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Clash Over Unpasteurized Milk Gets Raw

Advocates of fresh-from-the-farm unprocessed foods tout "raw" milk as the ultimate health food, claiming it is rich in disease-fighting nutrients and healthy enzymes that are lost in pasteurization. But public health officials are unequivocal that the risks of fresh milk far outweigh any benefits, and that pasteurization—heating milk at temperatures high enough to kill harmful bacteria—is the only way to ensure its safety.

Now amid new reports of illnesses linked to raw milk the Centers for Disease Control and Prevention and the Food and Drug Administration are stepping up efforts to warn consumers of the dangers, and urging states to strengthen their regulations to minimize the hazards of raw milk. The FDA is also reviewing its policy covering hard cheeses made from raw milk, which are currently approved for sale if aged 60 days. A federal microbiology advisory committee has raised questions about whether that is sufficient to kill pathogens, as long believed.

On Friday, the FDA reported 12 new cases of illness in the Midwest linked to raw milk from a dairy contaminated with a dangerous bacterium, Campylobacter. "Raw milk is inherently dangerous and should not be consumed by anyone, at any time, for any reason," says John Sheehan, director of the FDA's division of plant- and dairy-food safety.

At least one major retailer, Whole Foods Markets Inc., is pulling raw milk from its shelves in four states, citing high costs for liability insurance because of the potential risks of selling raw milk and different state regulations that make it a challenge to create a national raw milk standard for its stores. State officials in Connecticut linked a 2008 outbreak of the bacterial infection E. coli 0157 to raw milk sold by a dairy that supplied a Whole Foods store there.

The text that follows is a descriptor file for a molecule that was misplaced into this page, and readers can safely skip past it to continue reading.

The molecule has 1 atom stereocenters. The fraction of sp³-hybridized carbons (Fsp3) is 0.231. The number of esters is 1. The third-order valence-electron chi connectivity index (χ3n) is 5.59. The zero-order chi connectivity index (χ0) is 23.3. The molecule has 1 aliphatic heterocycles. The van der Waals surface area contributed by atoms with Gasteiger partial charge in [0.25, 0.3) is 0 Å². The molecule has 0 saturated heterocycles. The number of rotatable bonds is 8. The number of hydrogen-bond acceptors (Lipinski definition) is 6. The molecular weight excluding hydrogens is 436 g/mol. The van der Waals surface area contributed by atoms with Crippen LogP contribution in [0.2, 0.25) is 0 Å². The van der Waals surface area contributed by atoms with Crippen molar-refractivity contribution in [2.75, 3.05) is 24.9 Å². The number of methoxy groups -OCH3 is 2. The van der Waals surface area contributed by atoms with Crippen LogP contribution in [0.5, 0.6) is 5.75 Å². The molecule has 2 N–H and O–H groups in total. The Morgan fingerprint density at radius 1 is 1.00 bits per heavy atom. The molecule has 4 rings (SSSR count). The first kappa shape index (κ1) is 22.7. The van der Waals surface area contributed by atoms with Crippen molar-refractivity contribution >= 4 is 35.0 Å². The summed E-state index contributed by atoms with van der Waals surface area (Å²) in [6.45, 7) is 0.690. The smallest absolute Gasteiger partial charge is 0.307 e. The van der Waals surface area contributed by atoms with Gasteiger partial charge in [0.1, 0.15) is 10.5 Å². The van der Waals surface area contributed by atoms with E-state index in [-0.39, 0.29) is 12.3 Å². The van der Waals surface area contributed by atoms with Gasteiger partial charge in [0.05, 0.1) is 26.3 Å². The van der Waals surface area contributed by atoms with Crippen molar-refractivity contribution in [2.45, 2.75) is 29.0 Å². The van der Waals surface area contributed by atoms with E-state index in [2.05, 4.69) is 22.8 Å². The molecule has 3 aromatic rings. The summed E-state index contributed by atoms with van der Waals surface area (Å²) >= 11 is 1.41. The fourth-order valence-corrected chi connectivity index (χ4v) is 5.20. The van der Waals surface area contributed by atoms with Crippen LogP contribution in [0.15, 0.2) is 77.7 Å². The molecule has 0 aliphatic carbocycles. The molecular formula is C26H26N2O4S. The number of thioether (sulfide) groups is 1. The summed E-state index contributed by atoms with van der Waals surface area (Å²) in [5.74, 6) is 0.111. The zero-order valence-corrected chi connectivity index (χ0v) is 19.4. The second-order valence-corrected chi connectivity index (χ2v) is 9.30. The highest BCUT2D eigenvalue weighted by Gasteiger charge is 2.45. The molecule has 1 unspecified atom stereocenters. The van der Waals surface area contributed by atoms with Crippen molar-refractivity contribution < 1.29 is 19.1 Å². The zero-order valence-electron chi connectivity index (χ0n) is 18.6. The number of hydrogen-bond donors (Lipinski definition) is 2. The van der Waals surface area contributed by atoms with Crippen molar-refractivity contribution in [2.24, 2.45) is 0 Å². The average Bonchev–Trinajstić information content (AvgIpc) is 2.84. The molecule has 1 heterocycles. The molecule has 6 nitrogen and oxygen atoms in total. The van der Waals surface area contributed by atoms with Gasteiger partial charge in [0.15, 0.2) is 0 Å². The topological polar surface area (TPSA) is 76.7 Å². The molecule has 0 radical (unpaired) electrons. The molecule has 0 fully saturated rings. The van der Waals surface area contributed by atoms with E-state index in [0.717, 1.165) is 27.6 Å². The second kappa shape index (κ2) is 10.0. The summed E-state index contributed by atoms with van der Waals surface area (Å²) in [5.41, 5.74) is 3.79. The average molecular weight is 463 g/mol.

Although the FDA bans interstate sale of raw milk for human consumption, its sale is legal in 28 states, where statutes govern how it is processed and may require warning labels about its risks. Bills to legalize it are pending in Georgia and Wisconsin, and advocates are lobbying for similar measures in other states. In some states where sale is not legal, consumers can buy into "cow-sharing" agreements with farmers that allow them to buy a share in the cow or herd and pay a fee for an allocation of the milk it produces. Mr. Sheehan of the FDA has urged states to ban such programs.

Between 1998 and 2008, there were 85 outbreaks of human infections resulting from consumption of raw milk reported to CDC, including a total of 1,614 reported illnesses, 187 hospitalizations and two deaths. Illnesses and deaths have also been linked to the consumption of fresh cheese made from unpasteurized milk, notably the Queso Fresco style cheeses popular in Hispanic communities.

While state laws covering the sale of fresh cheese vary, the FDA says soft cheeses such as Camembert and Brie from raw milk are unsafe to eat, as are butter, yogurt and other products made from unpasteurized cow or goat's milk. That goes for many cheeses in France and elsewhere in Europe, though products imported into the U.S. must meet the 60-day aging standard.

Even healthy cows with no symptoms of disease can harbor harmful bacteria, according to Robert Tauxe, deputy director of the CDC's food-borne and bacterial diseases division. It may colonize in their udders and be excreted during milking. Milk can also be contaminated by the farm environment, where bacteria from manure can spread and cause disease, he says.

While pregnant women, children and the elderly are especially vulnerable, many victims of outbreaks around the country in recent years have been healthy young adults.